4. 4. Lesson 22: Writing and Evaluating Expressions―Exponents Date: 4/21/14 S.98 98 © 2013 Common Core, Inc. Some rights reserved. commoncore.org This work is licensed under a Creative Commons Attribution-NonCommercial-ShareAlike 3.0 Unported License. NYS COMMON CORE MATHEMATICS CURRICULUM 6•4Lesson 22 Problem Set 1. A checkerboard has 64 squares on it. a. If a grain of rice is put on the first square, 2 grains of rice on the second square, 4 grains of rice on the third square, 8 grains of rice on the fourth square, etc. (doubling each time), how many grains of rice would be on the last square? Represent your answer first in exponential form. Use the table below to help solve the problem. Checkerboard Square Grains of Rice Checkerboard Square Grains of Rice Checkerboard Square Grains of Rice Checkerboard Square Grains of Rice 1 17 33 49 2 18 34 50 3 19 35 51 4 20 36 52 5 21 37 53 6 22 38 54 7 23 39 55 8 24 40 56 9 25 41 57 10 26 42 58 11 27 43 59 12 28 44 60 13 29 45 61 14 30 46 62 15 31 47 63 16 32 48 64 b. Would it have been easier to write your answer to part (a) in exponential form or standard form? 2. If an amount of money is invested at an annual interest rate of 6%, it doubles every 12 years. If Alejandra invests $500, how long will it take for her investment to exceed $2,000 (assuming she doesn’t contribute any additional funds)?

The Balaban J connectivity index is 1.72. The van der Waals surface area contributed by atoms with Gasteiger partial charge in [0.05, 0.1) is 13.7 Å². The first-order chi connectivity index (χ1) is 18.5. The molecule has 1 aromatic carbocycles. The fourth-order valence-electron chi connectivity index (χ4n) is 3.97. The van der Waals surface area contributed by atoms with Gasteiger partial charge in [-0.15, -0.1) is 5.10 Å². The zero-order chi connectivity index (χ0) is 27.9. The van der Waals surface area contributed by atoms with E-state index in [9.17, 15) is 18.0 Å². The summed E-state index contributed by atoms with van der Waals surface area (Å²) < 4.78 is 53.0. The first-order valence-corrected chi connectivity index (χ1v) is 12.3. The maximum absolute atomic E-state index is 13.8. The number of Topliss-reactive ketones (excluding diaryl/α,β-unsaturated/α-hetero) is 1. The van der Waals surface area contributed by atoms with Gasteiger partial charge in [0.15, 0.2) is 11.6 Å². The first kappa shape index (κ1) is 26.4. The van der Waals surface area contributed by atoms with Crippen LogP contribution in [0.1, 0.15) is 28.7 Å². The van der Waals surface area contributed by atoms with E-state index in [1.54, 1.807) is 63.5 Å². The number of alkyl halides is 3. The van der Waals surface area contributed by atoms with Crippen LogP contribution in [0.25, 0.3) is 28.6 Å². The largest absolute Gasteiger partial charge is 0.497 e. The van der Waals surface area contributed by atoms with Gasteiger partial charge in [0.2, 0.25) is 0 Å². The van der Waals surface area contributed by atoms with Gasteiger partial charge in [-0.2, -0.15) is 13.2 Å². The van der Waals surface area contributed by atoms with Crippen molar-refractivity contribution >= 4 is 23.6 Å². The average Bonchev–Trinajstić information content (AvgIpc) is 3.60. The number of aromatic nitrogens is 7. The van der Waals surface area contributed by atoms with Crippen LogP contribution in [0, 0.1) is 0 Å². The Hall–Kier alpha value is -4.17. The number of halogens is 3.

5. 5. Lesson 22: Writing and Evaluating Expressions―Exponents Date: 4/21/14 S.99 99 © 2013 Common Core, Inc. Some rights reserved. commoncore.org This work is licensed under a Creative Commons Attribution-NonCommercial-ShareAlike 3.0 Unported License. NYS COMMON CORE MATHEMATICS CURRICULUM 6•4Lesson 22 3. The athletics director at Peter’s school has created a phone tree that is used to notify team players in the event that all games have to be canceled or rescheduled. The phone tree is initiated when the director calls two captains. During the second stage of the phone tree, the captains each call two players. During the third stage of the phone tree, these players each call two other players. The phone tree continues until all players have been notified. If there are 50 players on the teams, how many stages will it take to notify all of the players?